Simon Fish's less well known book, "The sumine of the holye scrypture" was taken from an older German 1523 (or Dutch) tract used in Europe, written originally by by Henricus Bomelius, which Fish translated into English with additions. It was printed in 1529/30. The book taught that baptism came after hearing the gospel and is possibly one of the earliest books printed by the churches of Christ in Europe and England. The mode used was "plunged under the water" which dispels the idea that sprinkling was used for believers baptism in the sixteenth century. The first edition of which only one remains was printed abroad. Later editions of this popular book were printed in London by Wyllyam Hill and remained in use for several decades. I have consulted the copy held at the University Library, Cambridge.
The appearance of "The sumine of the holye scrypture" in England was condemned by an assembly of Bishops and other theologians, convened by Archbishop Warham at the command of Henry the Eighth, in 1530. Two proclamations for heresy were the outcome of this convention.. The seeds of certain heresies, it was declared, had been sown “by the disciples of Luther and other heretics, perverters of Christ’s religion.” Severe punishments were threatened against those malicious and wicked sects of heretics who, by perversion of Holy Scripture, do induce erroneous opinions, sow sedition amongst Christian people, and finally disturb the peace and tranquillity of Christian realms, as lately happened in some parts of Germany, where, by the procurement and sedition of Martin Luther and other heretics, were slain an infinite number of Christian people. In all the Church of England counted 92 heresies in Fish's book.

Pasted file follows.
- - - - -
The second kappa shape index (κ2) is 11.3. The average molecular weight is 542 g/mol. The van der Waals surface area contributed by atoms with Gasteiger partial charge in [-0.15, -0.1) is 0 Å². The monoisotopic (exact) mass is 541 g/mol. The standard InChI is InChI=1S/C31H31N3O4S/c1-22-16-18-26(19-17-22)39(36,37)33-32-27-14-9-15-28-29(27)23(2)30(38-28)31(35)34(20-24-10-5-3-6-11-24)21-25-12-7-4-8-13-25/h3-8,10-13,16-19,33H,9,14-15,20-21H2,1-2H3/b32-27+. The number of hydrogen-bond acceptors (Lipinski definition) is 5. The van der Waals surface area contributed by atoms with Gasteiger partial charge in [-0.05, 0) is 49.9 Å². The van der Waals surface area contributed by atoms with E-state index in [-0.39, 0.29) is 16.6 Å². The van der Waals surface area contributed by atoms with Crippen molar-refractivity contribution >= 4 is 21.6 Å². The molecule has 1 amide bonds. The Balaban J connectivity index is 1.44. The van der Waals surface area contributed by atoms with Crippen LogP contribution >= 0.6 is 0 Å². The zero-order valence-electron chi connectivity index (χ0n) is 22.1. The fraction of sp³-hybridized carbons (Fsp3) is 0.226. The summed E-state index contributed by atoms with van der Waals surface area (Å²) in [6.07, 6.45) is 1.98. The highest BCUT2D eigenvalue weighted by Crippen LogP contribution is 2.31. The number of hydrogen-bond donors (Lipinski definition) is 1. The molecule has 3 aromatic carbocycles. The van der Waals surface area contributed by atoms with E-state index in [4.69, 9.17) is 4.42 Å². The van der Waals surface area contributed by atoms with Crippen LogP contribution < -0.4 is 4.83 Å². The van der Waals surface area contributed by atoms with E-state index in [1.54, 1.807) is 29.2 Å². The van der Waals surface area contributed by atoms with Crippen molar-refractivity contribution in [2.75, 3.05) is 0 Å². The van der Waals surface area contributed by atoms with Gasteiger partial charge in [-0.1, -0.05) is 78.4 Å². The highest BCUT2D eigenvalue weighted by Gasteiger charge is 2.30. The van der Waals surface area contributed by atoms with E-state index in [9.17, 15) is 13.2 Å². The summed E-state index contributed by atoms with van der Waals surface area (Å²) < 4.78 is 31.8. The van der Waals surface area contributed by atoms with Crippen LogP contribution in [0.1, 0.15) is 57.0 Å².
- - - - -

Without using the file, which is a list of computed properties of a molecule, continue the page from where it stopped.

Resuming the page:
Fish's book counters Luther on his 'faith only' stance defending the book of James.
The book teaches the plan of salvation, the word of God must be preached first, it must be believed through faith, Christ confessed, repent and be baptised by immersion for the remission of sins whereby a person contacts Christ and is added to the church. This is not the teaching of Luther or any denomination, it is the pure gospel plan of salvation being preached nearly three hundred years before the Restoration Movement. The Reformation in England had not begun, society was highly superstitious and Roman Catholic, it was no better than pagan and fatalistic with people praying to and petitioning saints. Events, natural tragedies were blamed on God or the Devil, astrology was a science. In middle of this wretched depraved society, across England, were gentle autonomous congregations preaching the pure Gospel, using the identity, church of Christ, teaching how men could become Christians and live peaceably. This was a hundred and thirty years before any person wore the name Baptist, and over two hundred years prior to the Methodist Church. Yet we know similar congregations named Lollards had been doing the same for centuries before!
So the Anabaptists (Christians) were made Lutherans which was ridiculous, as Luther was busy hunting down Anabaptists and exterminating them! The Protestants made the Anabaptists Catholics and Catholics made them Lutherans. Wherever they went, they were hunted down and exterminated as scum, for no other reason than they rejected the authority of the established church in preference for scripture. The name Anabaptist in this time period was used as a derogatory name and did not reference any particular group of people.